EPPERSON, BENJAMIN HOLLAND
EPPERSON, BENJAMIN HOLLAND (1826–1878). Benjamin Holland Epperson, East Texas lawyer, politician, and state legislator, was born in Amite County, Mississippi, in 1826. He attended Princeton University but did not graduate. He moved to Texas sometime before 1847 and settled in Clarksville, where he studied law and was admitted to the bar. He was immediately accepted as a community leader even though he was still quite young. After brief service as a county commissioner, he was elected to the Second Texas Legislature in 1847.
Epperson was a leader of the Whig party in Texas during the early 1850s. He ran unsuccessfully for governor on the Whig ticket in 1851 and joined the new American (Know-Nothing) party in the mid-1850s. He served as a delegate to the national American party convention in 1856. After the defeats suffered by that party, Epperson returned to his law practice and business. He became a director of the proposed Memphis, El Paso and Pacific Railroad and acquired a sawmill. By 1860 he was one of the wealthiest men in the state.
In 1859 he was elected to the state legislature, where he worked to preserve the Union. As a delegate to the national Constitutional Union party convention he worked unsuccessfully to secure the presidential nomination for Sam Houston. In the 1860 election Epperson was a presidential elector for the Bell-Everett ticket. As a strong opponent of secession, he is said to have advised Governor Houston to accept Lincoln's offer to send troops to keep Texas in the Union.
After Texas seceded, however, Epperson pledged to support the Confederacy. He ran unsuccessfully for the Confederate Congress in the fall of 1861. Lameness in one leg kept him from military service, but he generously contributed funds and supplies to the war effort.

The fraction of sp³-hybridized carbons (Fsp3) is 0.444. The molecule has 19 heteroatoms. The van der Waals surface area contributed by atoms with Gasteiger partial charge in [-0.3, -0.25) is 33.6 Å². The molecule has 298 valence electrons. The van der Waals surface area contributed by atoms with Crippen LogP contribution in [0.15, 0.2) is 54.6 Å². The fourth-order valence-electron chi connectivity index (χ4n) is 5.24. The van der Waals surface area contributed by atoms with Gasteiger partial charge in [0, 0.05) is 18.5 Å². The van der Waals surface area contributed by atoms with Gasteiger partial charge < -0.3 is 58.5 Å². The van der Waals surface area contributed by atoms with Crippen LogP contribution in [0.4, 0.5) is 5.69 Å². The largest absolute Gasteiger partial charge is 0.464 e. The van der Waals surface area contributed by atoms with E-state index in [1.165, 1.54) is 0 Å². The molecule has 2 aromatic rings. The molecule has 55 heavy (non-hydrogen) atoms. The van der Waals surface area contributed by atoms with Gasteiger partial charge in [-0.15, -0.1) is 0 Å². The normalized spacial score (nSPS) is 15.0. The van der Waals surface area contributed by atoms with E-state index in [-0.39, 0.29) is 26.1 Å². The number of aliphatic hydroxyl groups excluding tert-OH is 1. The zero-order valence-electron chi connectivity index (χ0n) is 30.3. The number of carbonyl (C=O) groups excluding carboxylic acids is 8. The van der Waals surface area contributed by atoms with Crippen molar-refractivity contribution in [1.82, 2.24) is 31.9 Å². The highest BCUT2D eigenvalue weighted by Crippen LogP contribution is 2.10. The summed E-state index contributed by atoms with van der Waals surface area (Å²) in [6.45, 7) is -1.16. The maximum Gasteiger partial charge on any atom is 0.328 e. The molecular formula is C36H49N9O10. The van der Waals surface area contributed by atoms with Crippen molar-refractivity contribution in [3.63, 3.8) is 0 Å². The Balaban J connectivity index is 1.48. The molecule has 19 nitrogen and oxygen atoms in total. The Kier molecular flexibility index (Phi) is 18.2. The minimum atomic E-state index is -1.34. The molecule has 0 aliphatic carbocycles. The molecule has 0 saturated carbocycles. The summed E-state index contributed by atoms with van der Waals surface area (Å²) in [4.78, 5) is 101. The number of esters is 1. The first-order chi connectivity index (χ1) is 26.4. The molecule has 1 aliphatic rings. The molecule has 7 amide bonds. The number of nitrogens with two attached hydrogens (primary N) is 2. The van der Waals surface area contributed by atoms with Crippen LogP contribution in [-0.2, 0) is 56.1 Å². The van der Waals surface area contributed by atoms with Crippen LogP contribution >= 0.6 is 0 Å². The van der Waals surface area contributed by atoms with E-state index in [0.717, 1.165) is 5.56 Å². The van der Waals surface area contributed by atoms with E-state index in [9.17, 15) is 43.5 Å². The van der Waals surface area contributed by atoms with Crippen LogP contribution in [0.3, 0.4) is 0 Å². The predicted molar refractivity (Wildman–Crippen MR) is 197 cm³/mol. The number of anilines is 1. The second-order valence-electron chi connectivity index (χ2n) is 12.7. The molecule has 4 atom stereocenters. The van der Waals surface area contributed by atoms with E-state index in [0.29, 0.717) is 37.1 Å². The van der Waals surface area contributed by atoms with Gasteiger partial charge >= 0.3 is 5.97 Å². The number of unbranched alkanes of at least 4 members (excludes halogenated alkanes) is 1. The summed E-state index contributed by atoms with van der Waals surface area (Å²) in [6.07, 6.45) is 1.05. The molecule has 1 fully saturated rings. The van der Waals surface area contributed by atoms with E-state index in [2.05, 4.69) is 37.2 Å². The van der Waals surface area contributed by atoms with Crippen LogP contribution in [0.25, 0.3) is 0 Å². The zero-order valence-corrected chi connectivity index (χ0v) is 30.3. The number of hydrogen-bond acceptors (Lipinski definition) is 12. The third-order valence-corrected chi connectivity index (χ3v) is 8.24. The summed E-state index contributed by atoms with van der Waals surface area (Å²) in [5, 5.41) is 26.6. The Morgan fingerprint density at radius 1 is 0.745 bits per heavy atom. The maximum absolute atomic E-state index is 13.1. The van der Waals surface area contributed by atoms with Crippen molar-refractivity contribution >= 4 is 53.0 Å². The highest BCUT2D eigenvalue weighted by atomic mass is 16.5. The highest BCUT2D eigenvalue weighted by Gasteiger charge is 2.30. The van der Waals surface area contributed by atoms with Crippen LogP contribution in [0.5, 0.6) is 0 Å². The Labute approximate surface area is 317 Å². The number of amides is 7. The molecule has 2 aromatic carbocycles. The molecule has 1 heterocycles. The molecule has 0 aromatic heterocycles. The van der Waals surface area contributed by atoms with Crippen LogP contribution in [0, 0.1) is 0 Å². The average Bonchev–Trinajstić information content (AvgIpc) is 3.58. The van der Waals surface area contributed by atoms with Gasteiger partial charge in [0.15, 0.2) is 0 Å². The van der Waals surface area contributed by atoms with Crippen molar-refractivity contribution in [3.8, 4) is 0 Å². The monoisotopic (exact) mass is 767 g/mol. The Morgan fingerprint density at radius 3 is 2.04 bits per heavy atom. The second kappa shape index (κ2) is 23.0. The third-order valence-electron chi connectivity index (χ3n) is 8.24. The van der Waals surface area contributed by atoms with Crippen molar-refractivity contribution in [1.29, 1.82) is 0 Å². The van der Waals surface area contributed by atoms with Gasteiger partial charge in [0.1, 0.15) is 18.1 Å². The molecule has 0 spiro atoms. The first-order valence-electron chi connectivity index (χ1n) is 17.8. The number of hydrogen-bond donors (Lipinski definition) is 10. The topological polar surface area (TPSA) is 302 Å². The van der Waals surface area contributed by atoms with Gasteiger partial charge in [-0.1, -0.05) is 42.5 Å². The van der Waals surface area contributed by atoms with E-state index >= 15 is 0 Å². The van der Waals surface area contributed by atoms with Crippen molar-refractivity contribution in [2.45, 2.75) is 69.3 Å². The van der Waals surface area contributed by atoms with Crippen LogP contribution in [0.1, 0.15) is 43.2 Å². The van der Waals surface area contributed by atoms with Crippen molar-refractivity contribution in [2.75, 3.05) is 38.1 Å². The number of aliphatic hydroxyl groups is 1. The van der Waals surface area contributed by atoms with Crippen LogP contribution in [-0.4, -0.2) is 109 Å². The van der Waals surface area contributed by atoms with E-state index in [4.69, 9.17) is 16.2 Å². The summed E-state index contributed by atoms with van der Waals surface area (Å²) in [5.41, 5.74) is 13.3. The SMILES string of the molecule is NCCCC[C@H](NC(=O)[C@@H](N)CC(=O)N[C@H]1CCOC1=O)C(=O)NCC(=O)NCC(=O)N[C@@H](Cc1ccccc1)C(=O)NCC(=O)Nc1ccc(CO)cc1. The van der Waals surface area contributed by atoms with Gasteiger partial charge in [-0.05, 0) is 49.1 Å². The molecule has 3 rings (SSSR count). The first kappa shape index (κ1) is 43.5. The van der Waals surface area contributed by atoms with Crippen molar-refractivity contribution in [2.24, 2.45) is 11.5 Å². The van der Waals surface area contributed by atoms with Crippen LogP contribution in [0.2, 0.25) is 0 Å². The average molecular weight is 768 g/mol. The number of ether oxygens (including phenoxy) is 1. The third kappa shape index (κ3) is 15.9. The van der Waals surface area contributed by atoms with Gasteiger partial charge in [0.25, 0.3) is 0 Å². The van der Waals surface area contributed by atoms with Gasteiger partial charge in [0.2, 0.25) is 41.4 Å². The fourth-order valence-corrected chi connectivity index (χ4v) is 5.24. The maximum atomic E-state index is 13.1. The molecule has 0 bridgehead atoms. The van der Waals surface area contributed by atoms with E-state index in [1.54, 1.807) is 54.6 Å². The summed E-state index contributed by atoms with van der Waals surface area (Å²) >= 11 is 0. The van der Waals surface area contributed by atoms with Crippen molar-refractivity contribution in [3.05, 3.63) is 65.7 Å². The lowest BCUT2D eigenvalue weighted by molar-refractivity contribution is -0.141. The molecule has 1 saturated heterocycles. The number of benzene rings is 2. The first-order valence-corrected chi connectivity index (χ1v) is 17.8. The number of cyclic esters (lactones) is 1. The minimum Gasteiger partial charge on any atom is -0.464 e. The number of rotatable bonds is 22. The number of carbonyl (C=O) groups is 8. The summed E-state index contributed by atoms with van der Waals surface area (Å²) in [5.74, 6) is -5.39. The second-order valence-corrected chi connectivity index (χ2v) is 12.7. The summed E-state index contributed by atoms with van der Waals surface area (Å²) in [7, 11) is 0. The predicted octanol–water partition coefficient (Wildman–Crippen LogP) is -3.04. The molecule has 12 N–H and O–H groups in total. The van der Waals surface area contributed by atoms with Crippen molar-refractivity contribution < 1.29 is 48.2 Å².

He returned to public life in the late spring of 1865. He traveled to Washington several times to represent the Memphis, El Paso and Pacific Railroad and in May 1866 was chosen president of the company. That same year he ran for the United States Senate and was defeated by Oran M. Roberts on the twenty-fourth ballot of the legislature. Later that year he was elected to the United States House of Representatives but was not seated by the Republican-controlled Congress.
From 1866 until 1870, when John C. Frémont replaced him as president, Epperson concentrated on managing the Memphis, El Paso and Pacific. In 1871 he moved to Jefferson, where the next year he built the House of the Seasons, an unusual structure in the style of an Italian villa with the seasons represented by the four colors of glass in its cupola. The house is listed in the National Register of Historic Places. Epperson represented Marion County in the Texas legislature in 1874–75. He continued to practice law and concern himself with railroad and party matters. Although only in his early fifties, he was forced to curtail his public activities in 1877 because of failing health. He died on September 6, 1878, from nervous prostration brought on by excessive work. He was twice married and was survived by a widow and five children.
Image Use Disclaimer
All copyrighted materials included within the Handbook of Texas Online are in accordance with Title 17 U.S.C. Section 107 related to Copyright and “Fair Use” for Non-Profit educational institutions, which permits the Texas State Historical Association (TSHA), to utilize copyrighted materials to further scholarship, education, and inform the public. The TSHA makes every effort to conform to the principles of fair use and to comply with copyright law.
For more information go to: http://www.law.cornell.edu/uscode/17/107.shtml
If you wish to use copyrighted material from this site for purposes of your own that go beyond fair use, you must obtain permission from the copyright owner.
The following, adapted from the Chicago Manual of Style, 15th edition, is the preferred citation for this article.Handbook of Texas Online, Ralph A. Wooster, "Epperson, Benjamin Holland," accessed August 31, 2016, http://www.tshaonline.org/handbook/online/articles/fep01.
Uploaded on June 12, 2010. Published by the Texas State Historical Association.